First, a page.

Improving Your Design and Conversion with Contrast

Most digital professionals realize that getting a user’s attention is a primary factor in achieving your online goals.

We’ve all seen the popups, huge buttons, and animation that works to draw a user somewhere on a webpage in hopes of a racking up a conversion or lead.

But how do we know what is good and what is just too much?

It turns out that Google doesn’t really like when websites throw attention grabbing visuals at a user that fight for visual space or make it difficult for the user to engage in the core page material. This problem doesn’t just start and end with webpages and Google, though. Taking strategic steps to grab a viewers attention is a large part of any design, both physical and digital.

This means that there has to be a safer, more optimal path to increasing conversion while bettering design overall, right? Well, yes.

Good design uses appropriate CONTRAST.

Establishing a hierarchy of importance by using contrast in color, size, shape, and type is critical as it will give your design or website a clear and concise message to your audience. To understand how to properly use contrast in your design, we first need to know what contrast is.

Contrast is defined as “the degree of difference between things having similar or comparable natures.”  A simple way of understanding this is it is the difference between black and white, big or small, thick or thin. These examples are all on the opposite side of the spectrum, making sure nothing is blending together.

Contrast will make your design exciting and aesthetically pleasing. Also contrast will create a focal point for your eye to naturally draw in to. This helps organize the information and guide the reader to get a better understanding of what you deem as important to them.

Let’s take a look at some of the different ways we can use contrast to help our design.

Contrast of Color

Using colors that are too close to each other can make the design feel bland or unaccessible. An easy way to make sure you have a separation of colors is to make sure the luminance values are different on the colors you choose. A simple example of this is black and white. This will help your objects you want to highlight stand out from the rest of the design.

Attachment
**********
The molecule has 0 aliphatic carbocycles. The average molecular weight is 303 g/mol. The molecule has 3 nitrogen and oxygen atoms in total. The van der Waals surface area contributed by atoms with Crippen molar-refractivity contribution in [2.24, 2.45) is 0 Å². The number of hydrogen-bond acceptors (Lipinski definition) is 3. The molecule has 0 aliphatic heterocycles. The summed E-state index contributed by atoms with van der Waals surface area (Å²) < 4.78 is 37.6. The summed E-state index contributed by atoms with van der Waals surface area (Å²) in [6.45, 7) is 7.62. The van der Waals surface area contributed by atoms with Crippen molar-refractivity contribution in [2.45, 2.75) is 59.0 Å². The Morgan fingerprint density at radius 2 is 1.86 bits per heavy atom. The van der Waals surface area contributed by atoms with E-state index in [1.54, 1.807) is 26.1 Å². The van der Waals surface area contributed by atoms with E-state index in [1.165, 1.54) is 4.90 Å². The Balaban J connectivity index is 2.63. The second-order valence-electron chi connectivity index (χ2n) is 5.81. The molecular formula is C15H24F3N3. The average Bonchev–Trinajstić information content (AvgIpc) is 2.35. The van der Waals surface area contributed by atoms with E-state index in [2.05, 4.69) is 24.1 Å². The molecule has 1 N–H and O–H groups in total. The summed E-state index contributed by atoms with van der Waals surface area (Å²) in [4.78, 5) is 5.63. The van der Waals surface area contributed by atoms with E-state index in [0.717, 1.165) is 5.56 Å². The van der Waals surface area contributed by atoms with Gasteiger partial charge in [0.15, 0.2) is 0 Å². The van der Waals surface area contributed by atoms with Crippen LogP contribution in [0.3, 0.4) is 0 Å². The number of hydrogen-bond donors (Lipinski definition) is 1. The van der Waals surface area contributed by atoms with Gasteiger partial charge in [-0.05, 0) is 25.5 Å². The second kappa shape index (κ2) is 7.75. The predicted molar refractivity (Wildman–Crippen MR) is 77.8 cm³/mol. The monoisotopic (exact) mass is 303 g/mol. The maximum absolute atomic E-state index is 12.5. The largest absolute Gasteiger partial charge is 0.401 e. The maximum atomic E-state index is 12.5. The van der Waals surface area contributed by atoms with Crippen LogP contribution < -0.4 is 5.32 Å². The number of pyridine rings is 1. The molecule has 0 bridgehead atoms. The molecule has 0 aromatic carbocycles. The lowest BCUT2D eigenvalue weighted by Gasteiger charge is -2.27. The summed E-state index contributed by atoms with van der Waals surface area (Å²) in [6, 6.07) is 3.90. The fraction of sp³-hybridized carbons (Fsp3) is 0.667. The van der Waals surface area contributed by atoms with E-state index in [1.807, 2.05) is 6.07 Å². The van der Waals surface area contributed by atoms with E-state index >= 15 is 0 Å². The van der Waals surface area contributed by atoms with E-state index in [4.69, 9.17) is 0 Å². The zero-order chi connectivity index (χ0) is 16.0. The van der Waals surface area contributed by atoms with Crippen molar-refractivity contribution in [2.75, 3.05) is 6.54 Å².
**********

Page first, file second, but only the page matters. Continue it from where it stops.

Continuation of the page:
When it comes to digital design, several of the most popular web browsers provide designers tools to evaluate whether a design is using a level of contrast that will be ADA Compliant. If you inspect any element via the browser and select the color in question, you should be able to see the contrast guide and make more educated decisions on the level of the color contrast.

When it comes to digital design, several of the most popular web browsers provide designers tools to evaluate whether a design is using a level of contrast that will be ADA Compliant. If you inspect any element via the browser and select the color in question, you should be able to see the contrast guide and make more educated decisions on the level of the color contrast.

Google also provides some information on how color contrast can affect accessibility.

Contrast of Size

Whether it is text or images, sizing can create a separation to show what is most important to you and guide the user through the design. Focus the user’s attention on the larger objects while supplementing it with the less important information in smaller blocks.

Contrast of Type

You can use different typefaces to help give contrast to your design. Complemented by different sizes and weights, you can create a hierarchy that stands out to the audience.

Contrast of Shape

Using unique shapes in your design or web page can help catch the eye of your viewer. Using a shape or image that breaks up the grid-like feel of your content can grab the user’s attention and focus on that particular object.

Contrast of Position

Aligning and spacing around content blocks will help differentiate and group related information and create a design that is easy to navigate. Use whitespace to your advantage for this. Whitespace can help focus on the most important feature of the design.

There is a lot more that goes into graphic design and improving interaction, but using these contrast tips can help you level-up your work by creating intentional flow and separation to your design. 

Let us know how you’ve used appropriate contrast to achieve your design goals by commenting below.

Comments

Add a comment